In a major milestone for electric aircraft developer Beta Technologies, the start-up has successfully transitioned a full-scale prototype of the electric vertical take-off and landing (eVTOL) variant of its Alia aircraft from hover to wing-borne forward flight – and back to hover. 

The Vermont-based company disclosed on 23 April that it had achieved the significant technical feat during a 17 April flight piloted by test pilot Nate Moyer at New York’s Plattsburgh International airport. 

The eVTOL took off vertically using its four lifting propellers and then slowly transitioned to forward flight using its aft-positioned pusher propeller, with Moyer then disengaging the lift propellers – effectively turning the Alia prototype into a fixed-wing aircraft. 

The aircraft transitioned back to hover and landed vertically after Moyer re-engaged the vertical propellers. 

”We’ve been progressing toward this technical milestone for a while,” Beta says. ”It’s a new flight regime, and we fly all our missions with a pilot in the seat, so we approached it the best way we know how: by respecting physics. Like everything we do at Beta, we took a methodical, step-by-step approach.” 

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Source: Beta Technologies

Beta’s Alia eVTOL during a successful test flight on 17 April at Plattsburgh International airport

The successful transition flight seemingly counters recent speculation that Beta had chosen to focus development efforts on the electric conventional take-off and landing (eCTOL) variant of Alia, which it intends to certificate before the eVTOL.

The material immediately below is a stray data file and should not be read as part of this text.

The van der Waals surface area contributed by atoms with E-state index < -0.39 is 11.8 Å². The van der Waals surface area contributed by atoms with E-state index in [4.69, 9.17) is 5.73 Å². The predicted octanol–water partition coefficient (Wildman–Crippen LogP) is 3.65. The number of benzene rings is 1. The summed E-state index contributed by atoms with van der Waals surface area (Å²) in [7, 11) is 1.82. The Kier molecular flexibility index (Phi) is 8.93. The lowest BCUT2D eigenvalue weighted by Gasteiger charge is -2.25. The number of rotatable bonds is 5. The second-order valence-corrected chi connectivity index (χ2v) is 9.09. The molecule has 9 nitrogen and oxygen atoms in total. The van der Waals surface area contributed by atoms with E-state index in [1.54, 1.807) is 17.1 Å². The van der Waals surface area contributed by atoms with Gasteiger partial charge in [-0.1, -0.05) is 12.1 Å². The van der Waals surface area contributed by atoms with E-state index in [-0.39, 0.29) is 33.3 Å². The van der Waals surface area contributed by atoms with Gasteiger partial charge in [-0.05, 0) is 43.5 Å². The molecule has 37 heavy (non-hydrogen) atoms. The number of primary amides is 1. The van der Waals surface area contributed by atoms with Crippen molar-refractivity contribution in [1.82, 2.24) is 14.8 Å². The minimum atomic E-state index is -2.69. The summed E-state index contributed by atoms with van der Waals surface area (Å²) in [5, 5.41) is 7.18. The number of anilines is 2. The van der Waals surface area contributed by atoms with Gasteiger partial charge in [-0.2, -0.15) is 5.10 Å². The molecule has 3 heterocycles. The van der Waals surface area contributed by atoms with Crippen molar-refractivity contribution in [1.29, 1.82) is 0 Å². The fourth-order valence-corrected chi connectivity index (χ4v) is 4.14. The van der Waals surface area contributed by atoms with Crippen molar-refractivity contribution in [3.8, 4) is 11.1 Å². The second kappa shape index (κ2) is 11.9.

Sergio Cecutta of SMG Consulting recently told FlightGlobal that he believes criticism of the strategy is unwarranted. He believes that Beta’s plan to pursue first pursue certification of its eCTOL under the FAA’s Part 23 airworthiness standards for small aircraft is savvy. 

”I give them plus points for the simple reason that there is extremely high commonality between the two platforms,” he says. “Their CTOL is a Part 23 airplane with a battery; nothing special. Once you’ve certified that under Part 23, you can take the majority of those documents and wrap them up under ‘powered lift’ and boom – you’ve got an eVTOL.” 

Beta calls the test flight a step toward “getting this technology into the market and into the hands of our customers”. 

“This runway independent aircraft will first be used by military, then cargo carriers, followed by passenger-carrying operators,” the start-up says. ”The simplicity significantly reduces maintenance and cost [and] increases reliability and safety, all while flying with zero emissions.”